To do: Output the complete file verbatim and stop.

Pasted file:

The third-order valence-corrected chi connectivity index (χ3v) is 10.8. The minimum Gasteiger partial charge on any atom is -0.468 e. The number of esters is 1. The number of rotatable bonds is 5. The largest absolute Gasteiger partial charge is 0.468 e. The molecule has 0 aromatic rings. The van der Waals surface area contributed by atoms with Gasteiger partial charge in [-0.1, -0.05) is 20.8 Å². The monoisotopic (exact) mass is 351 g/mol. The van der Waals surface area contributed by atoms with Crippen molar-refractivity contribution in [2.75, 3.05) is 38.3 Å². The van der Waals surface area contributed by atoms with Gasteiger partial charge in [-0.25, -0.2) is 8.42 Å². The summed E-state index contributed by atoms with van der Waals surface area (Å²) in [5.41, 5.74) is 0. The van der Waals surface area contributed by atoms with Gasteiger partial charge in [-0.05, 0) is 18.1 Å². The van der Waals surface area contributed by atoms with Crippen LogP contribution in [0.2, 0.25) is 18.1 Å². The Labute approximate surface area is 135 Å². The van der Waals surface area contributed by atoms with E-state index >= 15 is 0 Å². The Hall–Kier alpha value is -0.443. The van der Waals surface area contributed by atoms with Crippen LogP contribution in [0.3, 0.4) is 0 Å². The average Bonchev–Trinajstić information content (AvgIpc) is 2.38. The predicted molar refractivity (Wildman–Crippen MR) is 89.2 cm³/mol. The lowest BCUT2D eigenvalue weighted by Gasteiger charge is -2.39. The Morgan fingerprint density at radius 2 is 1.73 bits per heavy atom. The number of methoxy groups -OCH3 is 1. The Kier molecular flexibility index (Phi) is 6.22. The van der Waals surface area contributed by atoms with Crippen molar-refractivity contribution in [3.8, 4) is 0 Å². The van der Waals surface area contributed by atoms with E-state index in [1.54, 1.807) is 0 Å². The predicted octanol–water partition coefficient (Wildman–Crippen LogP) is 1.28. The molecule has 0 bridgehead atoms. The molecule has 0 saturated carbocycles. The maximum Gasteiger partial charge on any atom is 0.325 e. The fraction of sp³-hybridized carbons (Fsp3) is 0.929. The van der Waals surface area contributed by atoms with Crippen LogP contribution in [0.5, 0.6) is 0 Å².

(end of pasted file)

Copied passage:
The third-order valence-corrected chi connectivity index (χ3v) is 10.8. The minimum Gasteiger partial charge on any atom is -0.468 e. The number of esters is 1. The number of rotatable bonds is 5. The largest absolute Gasteiger partial charge is 0.468 e. The molecule has 0 aromatic rings. The van der Waals surface area contributed by atoms with Gasteiger partial charge in [-0.1, -0.05) is 20.8 Å². The monoisotopic (exact) mass is 351 g/mol. The van der Waals surface area contributed by atoms with Crippen molar-refractivity contribution in [2.75, 3.05) is 38.3 Å². The van der Waals surface area contributed by atoms with Gasteiger partial charge in [-0.25, -0.2) is 8.42 Å². The summed E-state index contributed by atoms with van der Waals surface area (Å²) in [5.41, 5.74) is 0. The van der Waals surface area contributed by atoms with Gasteiger partial charge in [-0.05, 0) is 18.1 Å². The van der Waals surface area contributed by atoms with Crippen LogP contribution in [0.2, 0.25) is 18.1 Å². The Labute approximate surface area is 135 Å². The van der Waals surface area contributed by atoms with E-state index >= 15 is 0 Å². The Hall–Kier alpha value is -0.443. The van der Waals surface area contributed by atoms with Crippen LogP contribution in [0.3, 0.4) is 0 Å². The average Bonchev–Trinajstić information content (AvgIpc) is 2.38. The predicted molar refractivity (Wildman–Crippen MR) is 89.2 cm³/mol. The lowest BCUT2D eigenvalue weighted by Gasteiger charge is -2.39. The Morgan fingerprint density at radius 2 is 1.73 bits per heavy atom. The number of methoxy groups -OCH3 is 1. The Kier molecular flexibility index (Phi) is 6.22. The van der Waals surface area contributed by atoms with Crippen molar-refractivity contribution in [3.8, 4) is 0 Å². The van der Waals surface area contributed by atoms with E-state index in [1.54, 1.807) is 0 Å². The predicted octanol–water partition coefficient (Wildman–Crippen LogP) is 1.28. The molecule has 0 bridgehead atoms. The molecule has 0 saturated carbocycles. The maximum Gasteiger partial charge on any atom is 0.325 e. The fraction of sp³-hybridized carbons (Fsp3) is 0.929. The van der Waals surface area contributed by atoms with Crippen LogP contribution in [0.5, 0.6) is 0 Å².